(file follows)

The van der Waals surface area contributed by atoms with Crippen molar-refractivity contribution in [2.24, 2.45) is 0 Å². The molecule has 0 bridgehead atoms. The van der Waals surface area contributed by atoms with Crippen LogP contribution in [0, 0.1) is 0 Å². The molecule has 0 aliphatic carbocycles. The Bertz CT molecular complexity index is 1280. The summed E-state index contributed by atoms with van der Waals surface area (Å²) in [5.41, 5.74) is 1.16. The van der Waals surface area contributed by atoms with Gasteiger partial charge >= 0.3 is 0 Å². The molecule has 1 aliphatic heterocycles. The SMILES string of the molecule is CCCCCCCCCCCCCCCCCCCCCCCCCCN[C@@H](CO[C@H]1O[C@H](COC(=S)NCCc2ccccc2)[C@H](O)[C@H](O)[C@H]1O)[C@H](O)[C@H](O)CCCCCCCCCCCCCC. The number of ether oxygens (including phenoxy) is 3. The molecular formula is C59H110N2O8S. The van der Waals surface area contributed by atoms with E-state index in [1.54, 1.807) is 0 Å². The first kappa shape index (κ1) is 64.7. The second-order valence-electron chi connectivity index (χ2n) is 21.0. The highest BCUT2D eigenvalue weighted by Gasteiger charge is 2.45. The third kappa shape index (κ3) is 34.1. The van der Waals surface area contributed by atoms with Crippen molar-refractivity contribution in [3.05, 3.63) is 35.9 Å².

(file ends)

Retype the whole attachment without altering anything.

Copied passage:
The van der Waals surface area contributed by atoms with Crippen molar-refractivity contribution in [2.24, 2.45) is 0 Å². The molecule has 0 bridgehead atoms. The van der Waals surface area contributed by atoms with Crippen LogP contribution in [0, 0.1) is 0 Å². The molecule has 0 aliphatic carbocycles. The Bertz CT molecular complexity index is 1280. The summed E-state index contributed by atoms with van der Waals surface area (Å²) in [5.41, 5.74) is 1.16. The van der Waals surface area contributed by atoms with Gasteiger partial charge >= 0.3 is 0 Å². The molecule has 1 aliphatic heterocycles. The SMILES string of the molecule is CCCCCCCCCCCCCCCCCCCCCCCCCCN[C@@H](CO[C@H]1O[C@H](COC(=S)NCCc2ccccc2)[C@H](O)[C@H](O)[C@H]1O)[C@H](O)[C@H](O)CCCCCCCCCCCCCC. The number of ether oxygens (including phenoxy) is 3. The molecular formula is C59H110N2O8S. The van der Waals surface area contributed by atoms with E-state index in [1.54, 1.807) is 0 Å². The first kappa shape index (κ1) is 64.7. The second-order valence-electron chi connectivity index (χ2n) is 21.0. The highest BCUT2D eigenvalue weighted by Gasteiger charge is 2.45. The third kappa shape index (κ3) is 34.1. The van der Waals surface area contributed by atoms with Crippen molar-refractivity contribution in [3.05, 3.63) is 35.9 Å².